Vitamin B-6 deficiency in rats reduces hepatic serine hydroxymethyltransferase and cystathionine
[beta]-synthase activities and rates of in vivo protein turnover, homocysteine remethylation and transsulfuration.
The most common cause of severe inherited hyperhomocysteinemia is cystathionine
[beta]-synthase deficiency (classical homocystinuria, type I), which has a prevalence of between 1 in 200 000 and 1 in 335 000 (4).
[beta]-synthase deficiency, combined with factor V Leiden or thermolabile methylenetetrahydrofolate reductase in the risk of venous thrombosis.
in the urine meant that the patient did not have the first disease, homocystinuria; in other words, there was a different enzyme defect in this little baby.
Is the increase in serum cystathionine
levels in patients with liver cirrhosis a consequence of impaired homocysteine transsulfuration at the level of gamma-cystathionase?
While discussing the differential diagnosis of hyperhomocysteinemia, the authors mentioned that cystathionine
[beta]-synthase deficiency was considered unlikely owing to the lack of classic clinical signs of this disease (long-bone overgrowth, lens dislocation).
The transsulfurating enzyme, cystathionine
[beta]-synthase (CBS) is activated  and the remethylating enzyme, betane:homocysteine methyltransferase (BHMT) is inhibited by Adomet and AdoHcy (Fi.
L-cysteine is degraded in rumen by a microbial cystathionine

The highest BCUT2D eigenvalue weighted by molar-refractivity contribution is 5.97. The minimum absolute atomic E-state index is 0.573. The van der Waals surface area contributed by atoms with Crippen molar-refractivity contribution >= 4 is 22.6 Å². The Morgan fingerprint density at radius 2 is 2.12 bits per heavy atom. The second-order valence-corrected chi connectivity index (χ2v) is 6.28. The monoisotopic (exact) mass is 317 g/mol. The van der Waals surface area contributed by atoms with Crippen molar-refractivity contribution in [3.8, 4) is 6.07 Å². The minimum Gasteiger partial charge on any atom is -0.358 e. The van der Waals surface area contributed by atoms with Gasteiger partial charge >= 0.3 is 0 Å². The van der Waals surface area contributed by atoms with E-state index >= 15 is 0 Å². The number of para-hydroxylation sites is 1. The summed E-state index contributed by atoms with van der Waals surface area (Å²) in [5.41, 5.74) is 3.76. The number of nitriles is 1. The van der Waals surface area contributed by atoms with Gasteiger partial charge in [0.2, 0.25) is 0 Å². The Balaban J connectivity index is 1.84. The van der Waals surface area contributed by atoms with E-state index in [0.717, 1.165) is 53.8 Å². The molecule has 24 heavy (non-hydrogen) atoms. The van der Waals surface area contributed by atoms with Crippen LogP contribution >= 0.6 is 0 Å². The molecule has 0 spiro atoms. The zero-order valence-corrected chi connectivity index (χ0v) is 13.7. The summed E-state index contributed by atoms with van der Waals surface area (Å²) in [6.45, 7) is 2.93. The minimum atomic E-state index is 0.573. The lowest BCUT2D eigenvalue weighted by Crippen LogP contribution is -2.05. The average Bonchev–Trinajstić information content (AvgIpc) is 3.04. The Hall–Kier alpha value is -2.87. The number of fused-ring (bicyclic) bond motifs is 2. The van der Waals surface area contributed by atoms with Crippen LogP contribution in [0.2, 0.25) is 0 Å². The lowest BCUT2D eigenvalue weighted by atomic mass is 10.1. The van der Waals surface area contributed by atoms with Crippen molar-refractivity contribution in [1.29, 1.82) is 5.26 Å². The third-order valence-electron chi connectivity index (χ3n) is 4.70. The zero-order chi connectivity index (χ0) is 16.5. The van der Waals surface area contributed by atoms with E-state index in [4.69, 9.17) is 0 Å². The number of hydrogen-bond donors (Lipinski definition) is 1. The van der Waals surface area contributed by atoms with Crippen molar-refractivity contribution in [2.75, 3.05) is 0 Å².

[gamma]-lyase to generate sulphide, then, sulphur ion generated from sulphide can bind to W to form an insoluble inorganic compound.
Huntingtin interacts with cystathionine
Vitamin B6 is a coenzyme for the conversion of homocysteine to nontoxic cystathionine
, and deficiency of the vitamin is associated with abnormal homocysteine metabolism.
A series of transsexual human clinical studies demonstrated that testosterone administration at least partially blocked the conversation of homocysteine to cystathionine
[beta]synthase (CBS), whereas estrogen administration had the opposite affect (152, 153).
beta-synthase deficiency, and most homocysteine remethylation disorders are unlikely to result in significant elevations in methionine in otherwise healthy term infants at one day of age, while prematurity and hepatic dysfunction are notorious for false-positive alerts.